It is important to note that the top N entries are determined on a per day basis. For example, if you select any single day in the Pages report, you will see at most 75,000 rows; all other pages are aggregated into the (other) category. Therefore, a page that is grouped in the (other) category one day, may not necessarily be grouped in the (other) category another day. So when running a report for a multi-day date range, you may run into inconsistencies as some pages (or other dimension value) in the longtail may be included in the (other) bucket or its own row across days.

Additionally, for any date range, Google Analytics returns a maximum of 1M rows for the report. Rows in excess of 1M are rolled up into an (other) entry.

Because dimension values (e.g., unique URLs and campaign keywords) often repeat across given days, this threshold typically only affects sites or apps with a lot of unique content and/or keywords.

Learn more about how data is aggregated under (other).

How ad-hoc reports work

In cases where the user query cannot be satisfied by existing aggregates (i.e., pre-aggregated tables), GA goes back to the raw session data to compute the requested information. In that situation, GA will return a maximum of 1M unique dimension values included in the sample set for the query.

Other reports

Sampling and multi-channel funnel reports

The multi-channel funnel reports are based on 1M conversions. If the number of conversions exceeds 1M for the given date range, then GA samples up to 1M conversions at the view level. Note that sampling occurs at the view, not property, level for MCF reports.

Additionally, the maximum number of unique conversion paths is 200K per day. All other conversion paths are aggregated under (other).

Sampling and flow visualization reports

Flow visualization reports (including Visitors Flow and Goal Flow) are generated off a subset of 100K sessions for a given date range. Similar to standard report session sampling, the 100K sessions are sampled at the property level. Therefore, applying view filters or Segments can further reduce the sample set size.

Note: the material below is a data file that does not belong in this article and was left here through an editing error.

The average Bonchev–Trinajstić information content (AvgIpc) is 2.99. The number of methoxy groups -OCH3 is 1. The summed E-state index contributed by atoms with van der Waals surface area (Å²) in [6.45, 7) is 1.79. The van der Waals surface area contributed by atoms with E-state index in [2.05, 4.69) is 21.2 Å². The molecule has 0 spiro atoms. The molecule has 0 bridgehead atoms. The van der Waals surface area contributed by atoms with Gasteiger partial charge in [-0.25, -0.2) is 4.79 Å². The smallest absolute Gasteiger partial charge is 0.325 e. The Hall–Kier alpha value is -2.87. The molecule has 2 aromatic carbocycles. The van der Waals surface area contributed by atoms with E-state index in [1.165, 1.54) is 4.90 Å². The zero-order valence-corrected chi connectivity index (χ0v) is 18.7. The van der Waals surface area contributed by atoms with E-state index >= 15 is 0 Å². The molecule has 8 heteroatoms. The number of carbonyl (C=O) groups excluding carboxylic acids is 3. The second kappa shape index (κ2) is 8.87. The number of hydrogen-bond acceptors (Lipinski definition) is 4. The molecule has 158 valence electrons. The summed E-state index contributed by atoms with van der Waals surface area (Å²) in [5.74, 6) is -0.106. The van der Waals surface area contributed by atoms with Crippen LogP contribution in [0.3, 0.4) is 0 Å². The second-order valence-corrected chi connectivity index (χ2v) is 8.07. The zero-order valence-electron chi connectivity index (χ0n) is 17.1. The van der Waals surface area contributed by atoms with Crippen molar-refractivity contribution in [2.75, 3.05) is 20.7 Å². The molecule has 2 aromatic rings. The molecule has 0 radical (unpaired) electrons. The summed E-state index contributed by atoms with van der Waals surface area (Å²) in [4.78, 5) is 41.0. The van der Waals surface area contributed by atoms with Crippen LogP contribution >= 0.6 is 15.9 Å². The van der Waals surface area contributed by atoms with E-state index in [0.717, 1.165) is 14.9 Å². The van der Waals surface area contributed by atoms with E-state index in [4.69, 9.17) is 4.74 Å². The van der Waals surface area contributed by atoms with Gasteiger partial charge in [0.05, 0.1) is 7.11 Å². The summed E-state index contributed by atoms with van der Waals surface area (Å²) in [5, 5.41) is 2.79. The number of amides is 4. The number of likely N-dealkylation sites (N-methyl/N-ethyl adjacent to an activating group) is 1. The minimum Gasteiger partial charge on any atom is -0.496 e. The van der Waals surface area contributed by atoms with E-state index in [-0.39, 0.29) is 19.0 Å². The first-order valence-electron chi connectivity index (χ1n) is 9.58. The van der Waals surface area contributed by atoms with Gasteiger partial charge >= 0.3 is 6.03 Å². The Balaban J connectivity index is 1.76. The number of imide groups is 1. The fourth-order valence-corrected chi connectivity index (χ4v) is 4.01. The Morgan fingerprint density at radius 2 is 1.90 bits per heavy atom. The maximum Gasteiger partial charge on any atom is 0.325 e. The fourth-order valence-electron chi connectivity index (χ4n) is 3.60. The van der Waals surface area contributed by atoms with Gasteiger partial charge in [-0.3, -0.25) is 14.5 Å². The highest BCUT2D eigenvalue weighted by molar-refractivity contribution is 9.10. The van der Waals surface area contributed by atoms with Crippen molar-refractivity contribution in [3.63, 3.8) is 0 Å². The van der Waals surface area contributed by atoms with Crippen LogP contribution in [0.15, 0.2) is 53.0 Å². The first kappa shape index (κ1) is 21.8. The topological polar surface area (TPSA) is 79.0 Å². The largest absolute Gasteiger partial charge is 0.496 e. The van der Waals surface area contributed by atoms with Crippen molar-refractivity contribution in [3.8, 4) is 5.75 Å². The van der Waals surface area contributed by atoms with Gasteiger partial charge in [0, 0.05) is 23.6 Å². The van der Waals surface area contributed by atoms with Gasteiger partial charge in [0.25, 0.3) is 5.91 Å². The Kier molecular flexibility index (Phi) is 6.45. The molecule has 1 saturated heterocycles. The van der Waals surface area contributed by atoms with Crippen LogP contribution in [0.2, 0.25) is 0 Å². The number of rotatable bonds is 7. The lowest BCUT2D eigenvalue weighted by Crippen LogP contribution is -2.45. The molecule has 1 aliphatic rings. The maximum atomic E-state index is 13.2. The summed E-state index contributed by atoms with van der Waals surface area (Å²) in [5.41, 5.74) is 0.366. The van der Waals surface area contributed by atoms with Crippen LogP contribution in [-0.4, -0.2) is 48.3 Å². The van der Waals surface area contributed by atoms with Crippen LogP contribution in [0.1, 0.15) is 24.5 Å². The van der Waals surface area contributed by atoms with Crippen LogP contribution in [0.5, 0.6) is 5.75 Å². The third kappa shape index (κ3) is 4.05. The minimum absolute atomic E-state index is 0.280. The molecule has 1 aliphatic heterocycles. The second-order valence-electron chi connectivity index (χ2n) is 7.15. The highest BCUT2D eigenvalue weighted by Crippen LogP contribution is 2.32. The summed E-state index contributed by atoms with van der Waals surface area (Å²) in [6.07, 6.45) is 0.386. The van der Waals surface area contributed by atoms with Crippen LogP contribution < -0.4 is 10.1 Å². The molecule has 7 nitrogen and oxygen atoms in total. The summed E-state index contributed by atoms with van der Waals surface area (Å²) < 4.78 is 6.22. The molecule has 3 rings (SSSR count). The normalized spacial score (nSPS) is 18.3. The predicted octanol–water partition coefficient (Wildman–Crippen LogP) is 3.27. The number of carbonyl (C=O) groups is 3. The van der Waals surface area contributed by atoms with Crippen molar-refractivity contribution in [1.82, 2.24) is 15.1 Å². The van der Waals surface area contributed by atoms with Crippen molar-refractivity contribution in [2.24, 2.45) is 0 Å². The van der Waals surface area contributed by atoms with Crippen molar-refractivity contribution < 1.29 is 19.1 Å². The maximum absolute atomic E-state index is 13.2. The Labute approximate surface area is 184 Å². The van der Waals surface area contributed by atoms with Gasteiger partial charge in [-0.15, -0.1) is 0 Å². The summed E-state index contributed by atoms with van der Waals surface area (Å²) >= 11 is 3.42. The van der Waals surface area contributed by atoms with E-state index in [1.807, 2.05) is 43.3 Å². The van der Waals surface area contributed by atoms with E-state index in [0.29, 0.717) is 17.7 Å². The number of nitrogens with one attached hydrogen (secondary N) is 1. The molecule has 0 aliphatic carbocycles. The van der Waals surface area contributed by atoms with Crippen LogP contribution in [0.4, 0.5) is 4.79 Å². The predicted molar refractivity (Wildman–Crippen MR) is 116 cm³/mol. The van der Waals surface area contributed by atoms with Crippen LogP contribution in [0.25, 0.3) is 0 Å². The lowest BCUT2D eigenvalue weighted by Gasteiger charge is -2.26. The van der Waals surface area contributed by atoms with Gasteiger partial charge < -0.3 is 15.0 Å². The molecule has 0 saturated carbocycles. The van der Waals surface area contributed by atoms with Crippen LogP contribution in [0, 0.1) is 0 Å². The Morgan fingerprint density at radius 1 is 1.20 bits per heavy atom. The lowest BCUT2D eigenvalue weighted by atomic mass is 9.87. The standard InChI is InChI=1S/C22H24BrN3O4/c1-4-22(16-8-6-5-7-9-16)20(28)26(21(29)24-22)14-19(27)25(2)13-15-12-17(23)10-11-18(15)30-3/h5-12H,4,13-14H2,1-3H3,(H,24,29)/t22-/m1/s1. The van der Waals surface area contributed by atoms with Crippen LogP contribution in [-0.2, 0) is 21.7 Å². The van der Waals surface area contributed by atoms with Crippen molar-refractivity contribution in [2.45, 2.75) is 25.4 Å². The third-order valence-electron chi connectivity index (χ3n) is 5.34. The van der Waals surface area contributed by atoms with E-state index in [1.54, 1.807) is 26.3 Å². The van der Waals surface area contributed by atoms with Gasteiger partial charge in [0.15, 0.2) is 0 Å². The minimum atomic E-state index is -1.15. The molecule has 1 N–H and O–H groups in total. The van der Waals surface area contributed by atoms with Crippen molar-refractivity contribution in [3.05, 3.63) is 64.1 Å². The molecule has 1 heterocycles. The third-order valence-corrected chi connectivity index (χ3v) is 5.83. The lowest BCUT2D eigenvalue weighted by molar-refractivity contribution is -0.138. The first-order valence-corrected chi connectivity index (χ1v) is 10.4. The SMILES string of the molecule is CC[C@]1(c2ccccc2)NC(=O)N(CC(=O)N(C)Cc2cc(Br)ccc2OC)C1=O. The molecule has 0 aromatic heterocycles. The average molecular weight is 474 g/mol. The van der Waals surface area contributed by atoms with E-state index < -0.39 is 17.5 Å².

For this reason, the flow visualization reports, including entrance, exit, and conversion rates may differ from the results in the standard content and conversion reports, which are based on a different sample set.

Data collection sampling

If your website or app has many millions of pageviews per month, you might consider configuring your tracking code to sample your data. For information on how to do this, follow the instructions in the Developer Guide for your specific environment:

By sampling the hits for your site or app, you will get reliable report results while staying within the hit limits for your account. The limit on the number of hits for a standard GA account is 10M hits/month. For Premium accounts, the hit limit is 1B+ hits/month. When data collection sampling is implemented, hits are discarded on the client-side and are never collected or processed by Google Analytics. Therefore, discarded hits cannot be recovered through Premium unsampled reports. Also, unlike session sampling, Google Analytics does not extrapolate the report results based on the data collection sample rate. That said, an added benefit of data collection sampling will be that report response times may be faster with less data in the account.

Data collection sampling occurs consistently across users. Therefore, once a user has been selected for data collection, all sessions (including future sessions) for the user will send data to GA. For mobile applications, this means that downloads of the application that have been selected for data collection will send all data to GA, while other instances of the application will not send any hits.

Note that even if the data for your site is not sampled when it is collected, certain types of reports will encounter other types of sampling, including session sampling and dimension value aggregation, based on the nature of the query. See How ad-hoc reports work for session sampling.

1 See adjusting the sample size. Sample size is adjustable from 1K to 500K sessions.

2 See adjusting the sample size.

3 Tables may correspond to a single report or multiple reports. Tables may contain a single dimension (e.g., Keyword) or multiple dimensions (e.g., Ad Group and Campaign). At the most granular level, reports will contain at most 75K rows of data. Higher levels in the table hierarchy, such as ad group, may contain less than 75K rows.

4 As determined by the relevant metric for the report/table (e.g. # sessions, # events, # page views, # transactions).